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Jon W. Davidson, Senior Counsel for the Lambda Defense and Education Fund says, “Marriage strengthens individuals and society. When you have two people who are willing to be legally responsible for each other, to have each other’s best interest at heart, this benefits the entire country” (Kotulski 53). All that matters in a family is love; it should not matter what that love looks like. Legalizing same-sex marriage strengthens society by encouraging and creating additional families in America. Currently, same-sex couples are living in a constant state of singlehood. No matter how many years they have been together, they are still “dating,” and filing single on their taxes. Relationships, gay or straight, are stabilizing; marriage locks in security.
Married or not, many same-sex couples have the option of adopting and bringing up children in America today. According to Rauch, there are between two and three million children with same-sex parents (4). While the government in America spends so much time protecting the children, would not it be in everybody’s best interest if the parents of these children were married? Not only does marriage set a good example, it allows children to feel safer and more secure at home.
Many believe, as our traditions and values have weakened over time, that so have our traditions of the nuclear straight family. It is a common argument that allowing gay marriage will only add to the problems threatening our normative values. Late nights, promiscuous sex, drugs, and clubs are common assumptions made by conservatives about the gay lifestyle. For example, former education secretary Bill Bennett and Washington Post columnist Charles Krauthammer both say that “gay men are inherently more promiscuous than straight men and that a same-sex marriage would therefore inevitably be more likely to involve adultery than would a heterosexual marriage; and so gay unions would demean the institution as whole” (Sullivan 280). Gay, straight, black, white, yellow, and red, we are all the same. Straight people commit just as much adultery, have as much unprotected sex, do as many drugs, and are susceptible to all the same health risks gay people are. Senator David Vitter, who has described himself as a “clean-as-a whistle champion of family values,” is a known opponent of same-sex marriage in Louisiana, and commonly challenges the ethics of fellow politicians who are for federal recognition of gay marriage. Mr. Vitter, who is married, was implicated in 2007 for involvement in a prostitution ring that federal authorities traced back to the early nineties (Nossiter).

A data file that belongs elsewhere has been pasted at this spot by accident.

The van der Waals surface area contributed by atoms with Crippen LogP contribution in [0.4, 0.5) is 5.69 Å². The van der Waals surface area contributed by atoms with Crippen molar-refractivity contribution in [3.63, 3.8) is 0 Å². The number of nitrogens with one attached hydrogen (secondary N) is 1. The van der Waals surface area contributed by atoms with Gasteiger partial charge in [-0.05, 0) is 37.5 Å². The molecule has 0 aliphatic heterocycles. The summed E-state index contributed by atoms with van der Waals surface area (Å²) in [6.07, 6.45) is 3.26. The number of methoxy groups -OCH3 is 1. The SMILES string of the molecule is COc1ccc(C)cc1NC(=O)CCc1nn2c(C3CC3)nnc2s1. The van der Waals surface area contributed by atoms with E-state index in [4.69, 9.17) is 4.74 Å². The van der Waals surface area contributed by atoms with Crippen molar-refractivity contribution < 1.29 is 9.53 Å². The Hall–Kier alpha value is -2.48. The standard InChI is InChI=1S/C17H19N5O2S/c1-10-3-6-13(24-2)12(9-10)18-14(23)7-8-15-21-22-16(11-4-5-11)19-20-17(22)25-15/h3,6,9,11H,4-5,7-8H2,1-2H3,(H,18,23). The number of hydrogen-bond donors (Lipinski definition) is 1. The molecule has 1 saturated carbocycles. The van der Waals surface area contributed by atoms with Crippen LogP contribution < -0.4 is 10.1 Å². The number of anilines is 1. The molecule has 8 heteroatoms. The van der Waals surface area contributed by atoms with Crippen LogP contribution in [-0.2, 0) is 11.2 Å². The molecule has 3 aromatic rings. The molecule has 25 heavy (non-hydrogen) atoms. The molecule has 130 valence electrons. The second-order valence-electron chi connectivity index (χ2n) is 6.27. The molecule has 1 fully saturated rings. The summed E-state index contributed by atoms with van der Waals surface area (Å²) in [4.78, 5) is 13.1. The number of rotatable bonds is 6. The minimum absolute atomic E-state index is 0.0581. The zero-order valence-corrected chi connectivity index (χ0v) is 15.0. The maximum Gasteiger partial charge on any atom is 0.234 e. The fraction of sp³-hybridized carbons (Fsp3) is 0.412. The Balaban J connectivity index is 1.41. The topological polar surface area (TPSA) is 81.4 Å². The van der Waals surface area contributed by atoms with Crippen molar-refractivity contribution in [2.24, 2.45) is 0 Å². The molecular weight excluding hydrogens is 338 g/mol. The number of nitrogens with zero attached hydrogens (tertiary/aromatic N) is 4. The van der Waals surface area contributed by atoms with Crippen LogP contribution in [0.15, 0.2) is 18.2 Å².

Making marriage available to the gay community does not promote promiscuity; it would however give lesbians and gay men something to be responsible for, which encourages monogamy. The pressure of not being fully accepted by society and their relatives commonly forces gay and lesbians into the heterosexual lifestyle, which, in the end only contributes to broken families and divorce (Sullivan 146). Are members of religious organizations the only people entitled to family values? Allowing gay marriage encourages acceptance, and has the potential to redefine what traditional values are. The prospect of same-sex marriage gives America’s families hope by creating additional loving and supportive home lives.
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